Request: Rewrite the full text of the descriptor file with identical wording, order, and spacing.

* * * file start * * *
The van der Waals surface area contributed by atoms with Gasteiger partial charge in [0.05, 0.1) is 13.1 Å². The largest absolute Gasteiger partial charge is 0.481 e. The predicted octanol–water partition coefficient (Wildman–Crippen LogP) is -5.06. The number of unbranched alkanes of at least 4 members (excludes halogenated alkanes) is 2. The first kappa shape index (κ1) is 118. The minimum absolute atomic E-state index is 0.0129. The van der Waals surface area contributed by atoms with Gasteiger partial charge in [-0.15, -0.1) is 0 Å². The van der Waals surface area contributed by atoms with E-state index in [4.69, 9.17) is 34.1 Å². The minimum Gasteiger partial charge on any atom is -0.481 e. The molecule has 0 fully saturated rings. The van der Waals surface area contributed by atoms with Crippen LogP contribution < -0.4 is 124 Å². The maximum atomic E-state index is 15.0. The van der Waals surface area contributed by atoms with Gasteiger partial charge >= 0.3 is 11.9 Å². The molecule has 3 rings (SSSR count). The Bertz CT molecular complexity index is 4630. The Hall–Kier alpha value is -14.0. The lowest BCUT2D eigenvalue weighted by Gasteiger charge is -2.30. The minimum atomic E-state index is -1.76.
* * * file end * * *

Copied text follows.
The van der Waals surface area contributed by atoms with Gasteiger partial charge in [0.05, 0.1) is 13.1 Å². The largest absolute Gasteiger partial charge is 0.481 e. The predicted octanol–water partition coefficient (Wildman–Crippen LogP) is -5.06. The number of unbranched alkanes of at least 4 members (excludes halogenated alkanes) is 2. The first kappa shape index (κ1) is 118. The minimum absolute atomic E-state index is 0.0129. The van der Waals surface area contributed by atoms with Gasteiger partial charge in [-0.15, -0.1) is 0 Å². The van der Waals surface area contributed by atoms with E-state index in [4.69, 9.17) is 34.1 Å². The minimum Gasteiger partial charge on any atom is -0.481 e. The molecule has 0 fully saturated rings. The van der Waals surface area contributed by atoms with Crippen LogP contribution < -0.4 is 124 Å². The maximum atomic E-state index is 15.0. The van der Waals surface area contributed by atoms with Gasteiger partial charge >= 0.3 is 11.9 Å². The molecule has 3 rings (SSSR count). The Bertz CT molecular complexity index is 4630. The Hall–Kier alpha value is -14.0. The lowest BCUT2D eigenvalue weighted by Gasteiger charge is -2.30. The minimum atomic E-state index is -1.76.